from The American Heritage® Dictionary of the English Language, 4th Edition

  • n. A sudden sharp, forcible twist or turn.
  • n. An injury produced by twisting or straining.
  • n. A sudden tug at one's emotions; a surge of compassion, sorrow, or anguish.
  • n. A break or parting that causes emotional distress.
  • n. The pain so associated: felt a wrench when he was parted from his children.
  • n. A distortion in the original form or meaning of something written or spoken; twisted interpretation.
  • n. Any of various hand or power tools, often having fixed or adjustable jaws, used for gripping, turning, or twisting objects such as nuts, bolts, or pipes.
  • transitive v. To twist or turn suddenly and forcibly.
  • transitive v. To twist and sprain: I wrenched my knee.
  • transitive v. To move, extract, or force free by pulling violently; yank. See Synonyms at jerk1.
  • transitive v. To pull at the feelings or emotions of; distress: It wrenched her to watch them go.
  • transitive v. To distort or twist the original character or import of: wrenched the text to prove her point.
  • intransitive v. To give a wrench, twist, or turn.

from the GNU version of the Collaborative International Dictionary of English

  • n. Trick; deceit; fraud; stratagem.
  • n. A violent twist, or a pull with twisting.
  • n. A sprain; an injury by twisting, as in a joint.
  • n. Means; contrivance.
  • n. An instrument, often a simple bar or lever with jaws or an angular orifice either at the end or between the ends, for exerting a twisting strain, as in turning bolts, nuts, screw taps, etc.; a screw key. Many wrenches have adjustable jaws for grasping nuts, etc., of different sizes.
  • n. The system made up of a force and a couple of forces in a plane perpendicular to that force. Any number of forces acting at any points upon a rigid body may be compounded so as to be equivalent to a wrench.
  • transitive v. To pull with a twist; to wrest, twist, or force by violence.
  • transitive v. To strain; to sprain; hence, to distort; to pervert.

from The Century Dictionary and Cyclopedia

  • To twist or turn about with effort or violence; give a sudden twist to; hence, to distort; pervert; turn awry.
  • To injure or pain by a twisting action; produce a distorting effect in or upon; distort; sprain: as, to wrench one's ankle.
  • To pull or draw with torsion; extract by twisting or tortuous action; hence, to wrest forcibly or violently.
  • To have or undergo a wrenching motion; turn twistingly.
  • n. A hose-coupling wrench or spanner. The hose-coupling union may have pins or tits on its exterior face, fitting a hole in the end of the curved bar or spanner; or the unions may have radial holes into which a tit on the end of the spanner may enter.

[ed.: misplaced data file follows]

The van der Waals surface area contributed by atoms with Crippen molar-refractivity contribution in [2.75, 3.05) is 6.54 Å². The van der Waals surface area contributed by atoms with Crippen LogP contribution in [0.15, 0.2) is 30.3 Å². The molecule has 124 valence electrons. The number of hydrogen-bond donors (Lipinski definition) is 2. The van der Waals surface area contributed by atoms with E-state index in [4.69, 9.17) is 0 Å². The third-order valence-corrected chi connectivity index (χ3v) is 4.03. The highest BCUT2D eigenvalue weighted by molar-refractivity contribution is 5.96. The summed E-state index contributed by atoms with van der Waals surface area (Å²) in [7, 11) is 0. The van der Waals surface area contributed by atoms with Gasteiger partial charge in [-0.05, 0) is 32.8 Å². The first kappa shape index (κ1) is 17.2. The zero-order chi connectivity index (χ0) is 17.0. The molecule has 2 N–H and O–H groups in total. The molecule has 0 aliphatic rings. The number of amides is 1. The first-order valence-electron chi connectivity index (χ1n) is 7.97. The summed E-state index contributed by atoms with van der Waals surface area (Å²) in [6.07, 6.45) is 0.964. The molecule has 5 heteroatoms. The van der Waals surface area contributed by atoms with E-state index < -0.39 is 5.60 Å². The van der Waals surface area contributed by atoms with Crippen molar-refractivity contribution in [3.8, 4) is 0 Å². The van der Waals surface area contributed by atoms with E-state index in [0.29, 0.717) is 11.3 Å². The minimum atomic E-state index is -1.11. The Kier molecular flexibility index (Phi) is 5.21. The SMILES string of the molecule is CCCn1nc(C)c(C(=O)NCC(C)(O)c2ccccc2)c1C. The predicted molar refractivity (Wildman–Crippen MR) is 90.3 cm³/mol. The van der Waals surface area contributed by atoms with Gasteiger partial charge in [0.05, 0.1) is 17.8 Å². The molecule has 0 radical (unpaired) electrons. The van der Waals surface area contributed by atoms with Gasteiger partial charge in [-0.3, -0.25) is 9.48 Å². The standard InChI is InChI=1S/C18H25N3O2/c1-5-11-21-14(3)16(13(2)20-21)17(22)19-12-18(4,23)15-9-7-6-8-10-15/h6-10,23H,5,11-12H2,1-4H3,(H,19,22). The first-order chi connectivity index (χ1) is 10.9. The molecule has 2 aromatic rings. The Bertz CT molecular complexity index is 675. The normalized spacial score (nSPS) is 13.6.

• n. A crooked or tortuous action; a fraudulent device; a trick; a deceit; a stratagem.
  • n. A violent twist or turn given to something; a pulling awry: a sudden twisting out of shape, place, or relation: used of both material and immaterial things: as, to sprain one's foot by a wrench; the change was a great wrench to his feelings.
  • n. A sharp turn; specifically, in coursing, the turning of a hare at less than a right angle.
  • n. In mathematical physics, a force, or variation of force, tending to give a body a twist about an imaginary or real screw.
  • n. A tool consisting essentially of a bar of metal having jaws at one end adapted to catch upon the head of a bolt or a nut, or to hold a metal pipe or rod, so as to turn it.
  • n. Means of compulsion.

from WordNet 3.0 Copyright 2006 by Princeton University. All rights reserved.

  • n. a hand tool that is used to hold or twist a nut or bolt
  • v. make a sudden twisting motion
  • n. a jerky pulling movement
  • n. a sharp strain on muscles or ligaments
  • v. twist and compress, as if in pain or anguish
  • v. twist suddenly so as to sprain
  • v. twist or pull violently or suddenly, especially so as to remove (something) from that to which it is attached or from where it originates


from The American Heritage® Dictionary of the English Language, 4th Edition

From Middle English wrenchen, to twist, from Old English wrencan.

from Wiktionary, Creative Commons Attribution/Share-Alike License

From Old English wrenċan, from Proto-Germanic *wrankijanan. Compare German renken.


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  • "Back into the life he wants and the confession of the bench

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